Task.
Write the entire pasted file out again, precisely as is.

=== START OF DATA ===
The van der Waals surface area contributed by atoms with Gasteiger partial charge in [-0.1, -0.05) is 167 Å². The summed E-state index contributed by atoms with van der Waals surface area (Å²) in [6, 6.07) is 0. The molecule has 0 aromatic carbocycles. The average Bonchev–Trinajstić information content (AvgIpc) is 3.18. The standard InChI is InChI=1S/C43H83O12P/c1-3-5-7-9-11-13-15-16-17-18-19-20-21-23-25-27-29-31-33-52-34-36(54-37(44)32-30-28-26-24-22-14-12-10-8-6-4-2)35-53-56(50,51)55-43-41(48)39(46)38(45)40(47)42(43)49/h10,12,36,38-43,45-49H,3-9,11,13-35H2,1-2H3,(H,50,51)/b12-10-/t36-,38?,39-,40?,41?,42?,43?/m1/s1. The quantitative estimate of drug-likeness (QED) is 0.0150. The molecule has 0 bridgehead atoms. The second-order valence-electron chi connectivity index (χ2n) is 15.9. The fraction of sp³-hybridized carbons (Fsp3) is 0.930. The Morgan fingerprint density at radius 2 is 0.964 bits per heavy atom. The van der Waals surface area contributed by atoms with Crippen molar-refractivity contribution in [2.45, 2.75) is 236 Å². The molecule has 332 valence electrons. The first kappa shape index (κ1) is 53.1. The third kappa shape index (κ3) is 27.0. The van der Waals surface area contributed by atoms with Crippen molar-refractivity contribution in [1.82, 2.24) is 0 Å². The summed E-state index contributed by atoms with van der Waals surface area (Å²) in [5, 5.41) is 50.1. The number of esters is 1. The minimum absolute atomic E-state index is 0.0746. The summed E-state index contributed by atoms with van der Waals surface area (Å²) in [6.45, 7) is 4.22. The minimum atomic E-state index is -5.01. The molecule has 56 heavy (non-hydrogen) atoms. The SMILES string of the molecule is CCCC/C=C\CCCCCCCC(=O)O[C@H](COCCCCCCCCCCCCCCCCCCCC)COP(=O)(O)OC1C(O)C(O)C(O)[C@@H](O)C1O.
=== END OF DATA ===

The van der Waals surface area contributed by atoms with Gasteiger partial charge in [-0.1, -0.05) is 167 Å². The summed E-state index contributed by atoms with van der Waals surface area (Å²) in [6, 6.07) is 0. The molecule has 0 aromatic carbocycles. The average Bonchev–Trinajstić information content (AvgIpc) is 3.18. The standard InChI is InChI=1S/C43H83O12P/c1-3-5-7-9-11-13-15-16-17-18-19-20-21-23-25-27-29-31-33-52-34-36(54-37(44)32-30-28-26-24-22-14-12-10-8-6-4-2)35-53-56(50,51)55-43-41(48)39(46)38(45)40(47)42(43)49/h10,12,36,38-43,45-49H,3-9,11,13-35H2,1-2H3,(H,50,51)/b12-10-/t36-,38?,39-,40?,41?,42?,43?/m1/s1. The quantitative estimate of drug-likeness (QED) is 0.0150. The molecule has 0 bridgehead atoms. The second-order valence-electron chi connectivity index (χ2n) is 15.9. The fraction of sp³-hybridized carbons (Fsp3) is 0.930. The Morgan fingerprint density at radius 2 is 0.964 bits per heavy atom. The van der Waals surface area contributed by atoms with Crippen molar-refractivity contribution in [2.45, 2.75) is 236 Å². The molecule has 332 valence electrons. The first kappa shape index (κ1) is 53.1. The third kappa shape index (κ3) is 27.0. The van der Waals surface area contributed by atoms with Crippen molar-refractivity contribution in [1.82, 2.24) is 0 Å². The summed E-state index contributed by atoms with van der Waals surface area (Å²) in [5, 5.41) is 50.1. The number of esters is 1. The minimum absolute atomic E-state index is 0.0746. The summed E-state index contributed by atoms with van der Waals surface area (Å²) in [6.45, 7) is 4.22. The minimum atomic E-state index is -5.01. The molecule has 56 heavy (non-hydrogen) atoms. The SMILES string of the molecule is CCCC/C=C\CCCCCCCC(=O)O[C@H](COCCCCCCCCCCCCCCCCCCCC)COP(=O)(O)OC1C(O)C(O)C(O)[C@@H](O)C1O.